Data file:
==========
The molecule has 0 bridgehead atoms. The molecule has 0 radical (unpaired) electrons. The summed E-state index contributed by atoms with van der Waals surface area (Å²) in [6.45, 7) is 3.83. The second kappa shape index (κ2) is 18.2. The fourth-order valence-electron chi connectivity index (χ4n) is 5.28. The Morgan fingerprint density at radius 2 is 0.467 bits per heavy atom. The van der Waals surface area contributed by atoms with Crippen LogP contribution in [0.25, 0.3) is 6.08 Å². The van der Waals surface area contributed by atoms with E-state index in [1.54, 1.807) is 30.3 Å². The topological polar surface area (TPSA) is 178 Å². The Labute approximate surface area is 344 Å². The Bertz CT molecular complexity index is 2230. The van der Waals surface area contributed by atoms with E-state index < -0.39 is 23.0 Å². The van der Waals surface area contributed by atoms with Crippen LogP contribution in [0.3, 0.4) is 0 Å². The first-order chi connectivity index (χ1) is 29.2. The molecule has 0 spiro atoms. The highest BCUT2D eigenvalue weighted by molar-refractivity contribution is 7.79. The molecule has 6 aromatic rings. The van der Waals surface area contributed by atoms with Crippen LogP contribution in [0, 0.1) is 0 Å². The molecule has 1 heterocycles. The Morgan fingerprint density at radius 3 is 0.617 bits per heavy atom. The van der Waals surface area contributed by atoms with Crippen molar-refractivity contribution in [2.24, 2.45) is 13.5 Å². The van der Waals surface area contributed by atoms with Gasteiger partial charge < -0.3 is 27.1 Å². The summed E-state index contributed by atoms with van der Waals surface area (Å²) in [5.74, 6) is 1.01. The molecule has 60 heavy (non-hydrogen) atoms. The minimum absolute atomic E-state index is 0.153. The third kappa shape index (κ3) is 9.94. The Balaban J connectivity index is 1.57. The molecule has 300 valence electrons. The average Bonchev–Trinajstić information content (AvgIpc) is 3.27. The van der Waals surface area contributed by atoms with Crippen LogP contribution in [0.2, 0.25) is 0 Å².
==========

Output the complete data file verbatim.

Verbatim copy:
The molecule has 0 bridgehead atoms. The molecule has 0 radical (unpaired) electrons. The summed E-state index contributed by atoms with van der Waals surface area (Å²) in [6.45, 7) is 3.83. The second kappa shape index (κ2) is 18.2. The fourth-order valence-electron chi connectivity index (χ4n) is 5.28. The Morgan fingerprint density at radius 2 is 0.467 bits per heavy atom. The van der Waals surface area contributed by atoms with Crippen LogP contribution in [0.25, 0.3) is 6.08 Å². The van der Waals surface area contributed by atoms with E-state index in [1.54, 1.807) is 30.3 Å². The topological polar surface area (TPSA) is 178 Å². The Labute approximate surface area is 344 Å². The Bertz CT molecular complexity index is 2230. The van der Waals surface area contributed by atoms with E-state index < -0.39 is 23.0 Å². The van der Waals surface area contributed by atoms with Crippen LogP contribution in [0.3, 0.4) is 0 Å². The first-order chi connectivity index (χ1) is 29.2. The molecule has 0 spiro atoms. The highest BCUT2D eigenvalue weighted by molar-refractivity contribution is 7.79. The molecule has 6 aromatic rings. The van der Waals surface area contributed by atoms with Crippen LogP contribution in [0, 0.1) is 0 Å². The molecule has 1 heterocycles. The Morgan fingerprint density at radius 3 is 0.617 bits per heavy atom. The van der Waals surface area contributed by atoms with Crippen molar-refractivity contribution in [2.24, 2.45) is 13.5 Å². The van der Waals surface area contributed by atoms with Gasteiger partial charge < -0.3 is 27.1 Å². The summed E-state index contributed by atoms with van der Waals surface area (Å²) in [5.74, 6) is 1.01. The molecule has 60 heavy (non-hydrogen) atoms. The minimum absolute atomic E-state index is 0.153. The third kappa shape index (κ3) is 9.94. The Balaban J connectivity index is 1.57. The molecule has 300 valence electrons. The average Bonchev–Trinajstić information content (AvgIpc) is 3.27. The van der Waals surface area contributed by atoms with Crippen LogP contribution in [0.2, 0.25) is 0 Å².